Méniѐre’s disease (MD) is a condition, in which the inner ear is not functioning properly. The inner ear is involved in hearing and also includes the vestibular system. In case of Méniѐre’s disease, attacks of vertigo, hearing loss and tinnitus occur. This condition can have a huge impact on a person’s life.


The exact cause of Méniѐre’s disease is not yet known. It is obvious that there is a problem with the cochlea. The cochlea is part of the inner ear and is filled with fluid. The cochlea is made up of multiple compartments. The middle and upper compartments are separated by a membrane. In case of Méniѐre’s disease, so much fluid accumulates in the cochlea, that it presses against the membrane. The pressure can be so great that the membrane ruptures. If this happens, the fluid from the middle compartment will flow together with the fluid from the upper compartment. This causes an attack of Méniѐre.
Why the body produces too much fluid in the middle compartment, is not yet known. Ménière’s disease doesn’t seem to be hereditary.


Méniѐre’s disease is mainly characterized by periodic attacks. Initially, there are no symptoms between the attacks. This symptom-free period may vary from several hours to even some years. Over time, part of the patients suffer, also between the attacks, from hearing loss or tinnitus. The frequency of attacks generally diminishes over time. During an attack of Ménière’s disease, a person can experience the following signs and symptoms:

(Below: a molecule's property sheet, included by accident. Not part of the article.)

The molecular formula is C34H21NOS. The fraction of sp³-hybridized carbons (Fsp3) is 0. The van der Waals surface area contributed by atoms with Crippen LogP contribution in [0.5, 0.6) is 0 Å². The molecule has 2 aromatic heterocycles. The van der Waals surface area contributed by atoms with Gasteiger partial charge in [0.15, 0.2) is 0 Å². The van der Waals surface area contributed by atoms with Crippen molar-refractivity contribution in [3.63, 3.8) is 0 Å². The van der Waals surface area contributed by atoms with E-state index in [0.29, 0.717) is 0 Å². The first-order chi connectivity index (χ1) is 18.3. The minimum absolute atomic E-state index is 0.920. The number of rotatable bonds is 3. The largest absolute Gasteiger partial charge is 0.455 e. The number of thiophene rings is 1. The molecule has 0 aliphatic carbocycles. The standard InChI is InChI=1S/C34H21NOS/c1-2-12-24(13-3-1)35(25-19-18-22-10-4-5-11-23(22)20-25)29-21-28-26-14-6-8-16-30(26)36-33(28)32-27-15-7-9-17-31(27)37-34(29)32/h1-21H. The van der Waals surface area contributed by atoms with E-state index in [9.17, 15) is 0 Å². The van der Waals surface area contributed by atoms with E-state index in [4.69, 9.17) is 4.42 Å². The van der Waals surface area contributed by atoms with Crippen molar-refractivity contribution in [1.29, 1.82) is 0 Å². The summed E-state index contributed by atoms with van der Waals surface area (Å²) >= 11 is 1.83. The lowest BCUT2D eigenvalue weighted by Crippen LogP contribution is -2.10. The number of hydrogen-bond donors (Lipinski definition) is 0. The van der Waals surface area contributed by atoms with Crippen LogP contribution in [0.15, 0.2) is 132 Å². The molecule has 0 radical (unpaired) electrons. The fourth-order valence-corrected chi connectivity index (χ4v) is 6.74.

The attacks can become more severe over the years, but they always stop on their own. It’s remarkable that attacks occur more often during rest. Some people feel an attack coming. Early in the disease, the tinnitus is often thumping or buzzing. At a later stage, the tinnitus is often more rustling.


When the general practitioner suspects Ménière’s disease, he or she will send the patient to an ear, nose and throat (ENT) specialist. The ENT specialist will perform a hearing test. Additionally, for example, a videonystagmography will be done. In some cases, blood tests are performed.


Because the exact cause of the disease has not yet been determined, there are only medicines to suppress the symptoms. For example, to counteract vertigo, nausea and vomiting. For patients who have the disease in a serious form, injection of an antibiotic into the middle ear is an effective therapy. Because bright light can trigger vertigo attacks, patients are sometimes advised to wear prism glasses.


The disease can disappear spontaneously, but patients may also keep suffering for years, sometimes with considerable intervals. Over the years, the attacks of vertigo usually subside and the disease mainly leads to permanent hearing loss and very rarely even deafness.